By Laura Jesse Iles, Plant and Insect Diagnostic Clinic Director, Iowa State University Extension and Outreach
AMES, Iowa – Do you ever notice the occasional small fly in the sink, or sometimes on the lighted screen of a laptop in the evening? Maybe you’ve wondered, “hmm, a fly, maybe I should do something about flies breeding in my house,” but then promptly went on with life and forgot about them. However, now that many people are working from home, things that were easily forgotten annoyances have suddenly become really big annoyances that must be solved immediately. So, if you are in the same boat, read on to get your questions answered about flies breeding in the house and what you can do about it.
What does breeding indoors mean? In general, for insects, it means that adult insects are mating; the females are finding a good place to lay their eggs; the eggs are hatching into larvae that are finding something to eat and they grow. Once larvae are full grown they transform into pupa. The pupal stage is where the larvae transforms into the adult. Adult insects often have wings and fly around the house, so this is usually what we human inhabitants of the house notice.
How do you know insects were breeding in the house? Because winters in the Midwest are too cold outdoors for insects to be active and breed. Seeing live insects over many months indoors is a pretty good sign they are reproducing in the house.
How can you control insects breeding in the house?
The key is to find what the larvae are eating. It is no use trying to kill adult insects unless you can kill all females before they lay eggs (this is impossible). So, although the adults are irritating and what you actually see, you have to do some detective work to find out where the kids are hiding!
OK, how do you find out where the insect is breeding? The first step is to identify the insect, because then we will know what the kids (larvae) eat and therefore where to look. In my case, I identified my flies as fungus gnats. The most common place for larval fungus gnats is overwatered houseplants. If you need help identifying your insect, email me, Laura Iles, director of the Plant and Insect Diagnostic Clinic at Iowa State University, at firstname.lastname@example.org.
Where were the fungus gnats breeding in my house?
In an overwatered houseplant! I have kept all my houseplants in a seldom used bedroom with south facing windows. I so seldom water the plants (I do not have a green thumb) that I was doubting the gnats were originating from the houseplants. But yesterday I finally watered the plants for the first time in weeks and as soon as I poured water around the base of one of my plants, the flies started running all around the edge of the pot to escape the water.
Are you seeing flies everywhere, and are they breeding everywhere? Many people have been seeing flies all over the house for months, especially in sinks. However, insects often come to sinks and showers to drink water and are usually not breeding in them unless they are not used for weeks. Showers and sinks used every few days are not where flies will breed because the larvae get washed down the drain. Insects are attracted to light so they will come to lamps and laptop screens at night. They can also be found dead and alive at windows all around the house. Winged insects do get around! So, it is possible they are breeding somewhere else, but not likely. Let’s focus first on the houseplant.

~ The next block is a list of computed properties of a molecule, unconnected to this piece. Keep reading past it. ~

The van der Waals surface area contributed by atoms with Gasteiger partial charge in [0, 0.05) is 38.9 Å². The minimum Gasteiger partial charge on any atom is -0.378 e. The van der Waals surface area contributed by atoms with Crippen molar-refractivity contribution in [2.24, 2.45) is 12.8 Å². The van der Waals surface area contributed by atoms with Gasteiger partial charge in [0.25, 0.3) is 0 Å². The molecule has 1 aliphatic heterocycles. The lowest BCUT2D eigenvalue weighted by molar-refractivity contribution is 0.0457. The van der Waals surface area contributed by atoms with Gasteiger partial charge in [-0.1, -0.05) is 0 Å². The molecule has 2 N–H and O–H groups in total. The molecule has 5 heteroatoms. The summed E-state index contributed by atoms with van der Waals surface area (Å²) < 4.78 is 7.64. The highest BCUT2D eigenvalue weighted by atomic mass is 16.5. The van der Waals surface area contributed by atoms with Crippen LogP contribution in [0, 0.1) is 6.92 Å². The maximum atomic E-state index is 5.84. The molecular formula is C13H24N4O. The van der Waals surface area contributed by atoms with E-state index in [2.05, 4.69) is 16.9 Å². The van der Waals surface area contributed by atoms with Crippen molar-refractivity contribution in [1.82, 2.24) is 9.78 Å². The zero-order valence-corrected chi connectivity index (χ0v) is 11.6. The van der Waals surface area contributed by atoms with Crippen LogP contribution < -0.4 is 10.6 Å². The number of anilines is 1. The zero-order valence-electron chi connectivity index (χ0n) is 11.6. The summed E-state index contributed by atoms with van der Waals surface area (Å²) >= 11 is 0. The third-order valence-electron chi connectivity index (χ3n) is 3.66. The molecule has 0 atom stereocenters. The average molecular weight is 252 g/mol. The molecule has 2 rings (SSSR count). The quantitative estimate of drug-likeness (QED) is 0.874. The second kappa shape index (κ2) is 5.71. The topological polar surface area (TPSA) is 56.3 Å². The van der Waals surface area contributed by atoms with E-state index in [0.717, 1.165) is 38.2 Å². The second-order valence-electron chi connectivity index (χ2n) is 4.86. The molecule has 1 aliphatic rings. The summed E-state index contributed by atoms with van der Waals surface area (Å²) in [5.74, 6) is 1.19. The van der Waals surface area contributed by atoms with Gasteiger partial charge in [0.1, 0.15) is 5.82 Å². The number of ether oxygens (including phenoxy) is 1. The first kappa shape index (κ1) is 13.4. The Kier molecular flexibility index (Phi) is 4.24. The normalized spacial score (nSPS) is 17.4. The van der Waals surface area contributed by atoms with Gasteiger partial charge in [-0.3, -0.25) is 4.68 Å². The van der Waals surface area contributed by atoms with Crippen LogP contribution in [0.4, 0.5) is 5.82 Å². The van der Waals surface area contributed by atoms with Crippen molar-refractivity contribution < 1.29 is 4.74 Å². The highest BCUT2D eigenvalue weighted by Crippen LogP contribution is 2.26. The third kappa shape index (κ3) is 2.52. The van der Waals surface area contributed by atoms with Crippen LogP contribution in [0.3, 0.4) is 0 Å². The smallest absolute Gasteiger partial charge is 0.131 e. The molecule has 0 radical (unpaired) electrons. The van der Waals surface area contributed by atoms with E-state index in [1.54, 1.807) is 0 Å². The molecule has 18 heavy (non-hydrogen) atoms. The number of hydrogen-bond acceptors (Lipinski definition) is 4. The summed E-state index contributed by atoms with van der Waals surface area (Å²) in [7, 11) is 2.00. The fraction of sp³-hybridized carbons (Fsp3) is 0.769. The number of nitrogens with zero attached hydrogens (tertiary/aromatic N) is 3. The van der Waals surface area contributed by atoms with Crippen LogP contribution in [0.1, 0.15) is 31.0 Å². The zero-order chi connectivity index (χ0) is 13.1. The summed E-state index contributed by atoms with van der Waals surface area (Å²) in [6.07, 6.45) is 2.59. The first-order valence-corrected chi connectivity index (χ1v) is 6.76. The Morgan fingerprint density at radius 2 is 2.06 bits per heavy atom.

What can you do about fungus gnats in a houseplant?
Reduce watering and allow the soil to dry. Fungus gnat larvae look like small white worms with a shiny black head. These larvae feed on fungus and need moist conditions to survive. This will not be a quick solution, but over time will reduce the number of flies seen as the larvae dry out and die. Repotting with fresh soil can more quickly change the soil characteristics and eliminate the fungi growing on the overwatered soil. However, removing all the soil from around the roots can be disruptive and potentially harm the plant (normally when repotting we keep much of the soil around the roots and just loosen the dirt around the edge). Finally, discarding the plant will quickly eliminate the problem. Insecticides will not work and are not recommended for houseplant fungus gnat control.
What did I do about my fungus gnats?
I just took a lot of pictures of the flies to share with you! I am not too concerned about them as they won’t infest food or cause any damage, plus I am a bit more accepting of insects than most people. Once you know where they are coming from you can reduce how often you water that plant. I had not been checking soil moisture in my houseplants before watering and that plant has really wet soil.
It will be weeks before the insects are really active outside, so in the meantime, as an insect lover I will stop being annoyed by the flies and learn to enjoy my little colony of fungus gnats.